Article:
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Bankruptcy Court Splits Joint Income Tax Refund

Posted By admin || 27-Aug-2009

Joint Filing Bankruptcy

In the Chapter 13 bankruptcy case of (Halverson, Michael; In re), the bankruptcy court ruled that the Chapter 13 debtor's bankruptcy estate was entitled to half of the joint income tax refunds received by the debtor and his nonfiling wife.

The details of the bankruptcy case:

"The Massachusetts Department of Revenue (MDOR) filed a proof of claim in the amount of $64,172 including $14,936 for joint income tax liabilities of the Chapter 13 debtor and his nonfiling wife. Because the debtor's wife did not join in the Chapter 13 petition, statutory interest and penalties continued to accrue on her obligation to pay the joint tax liabilities."

It's important to note here that the nonfiling spouse does not benefit from the automatic stay of interest accrual enjoyed by the spouse who filed bankruptcy.  Ultimately they will both suffer financially once "her half" of the income tax liability must be repaid.  This is something to think about has you consider whether to file bankruptcy with or without your spouse.

"After the debtor filed for bank­ruptcy, he and his wife filed joint income tax returns that generated refunds of $948 and $986. Pursuant to state law, the MDOR offset both refunds to the prepetition joint tax liabilities. These offsets did not reduce the MDOR's claim because they were applied to statutory interest and penalties that accrued postpetition. The court agreed with the debtor that the MDOR could not offset the entire amount of the joint tax refunds to the statutory interest and penalties that accrued only on the wife's obligation. "The postpetition tax refund of a Chapter 13 debtor is unquestionably property of the bankruptcy estate," the court said."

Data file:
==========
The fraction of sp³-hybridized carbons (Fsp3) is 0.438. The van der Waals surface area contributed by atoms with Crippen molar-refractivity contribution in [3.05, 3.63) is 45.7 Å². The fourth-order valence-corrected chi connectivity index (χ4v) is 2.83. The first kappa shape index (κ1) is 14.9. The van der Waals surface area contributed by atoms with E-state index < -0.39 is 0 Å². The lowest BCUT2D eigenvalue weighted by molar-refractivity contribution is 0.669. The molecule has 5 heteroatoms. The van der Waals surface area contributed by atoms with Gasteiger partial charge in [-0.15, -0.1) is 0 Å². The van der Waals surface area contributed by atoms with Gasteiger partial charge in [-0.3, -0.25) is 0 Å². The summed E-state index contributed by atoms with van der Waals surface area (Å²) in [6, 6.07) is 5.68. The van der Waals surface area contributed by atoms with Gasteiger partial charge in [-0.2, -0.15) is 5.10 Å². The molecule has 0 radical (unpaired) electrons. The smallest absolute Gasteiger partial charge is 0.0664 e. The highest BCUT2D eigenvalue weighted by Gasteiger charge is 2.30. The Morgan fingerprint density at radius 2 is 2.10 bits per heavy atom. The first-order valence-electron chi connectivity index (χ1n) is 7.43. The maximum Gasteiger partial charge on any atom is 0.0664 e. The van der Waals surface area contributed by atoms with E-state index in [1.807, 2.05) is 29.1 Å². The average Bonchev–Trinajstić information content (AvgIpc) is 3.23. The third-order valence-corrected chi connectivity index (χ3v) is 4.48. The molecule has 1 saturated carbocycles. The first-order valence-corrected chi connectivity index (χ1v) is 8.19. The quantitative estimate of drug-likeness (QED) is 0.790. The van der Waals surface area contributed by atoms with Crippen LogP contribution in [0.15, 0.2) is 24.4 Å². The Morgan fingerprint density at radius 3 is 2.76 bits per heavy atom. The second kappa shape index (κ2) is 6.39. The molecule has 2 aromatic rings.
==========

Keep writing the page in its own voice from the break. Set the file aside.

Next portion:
The court ruled half of the tax refund belonged to the bankruptcy estate and should be used to benefit the creditors in the bankruptcy case. They also warned the MDOR that offsetting tax refunds that are property of the estate not in accordance with the limited exception set forth in the bankruptcy code violates the automatic stay.

Source: Consumer Bankruptcy News, Volume 19, Issue 18, page 9

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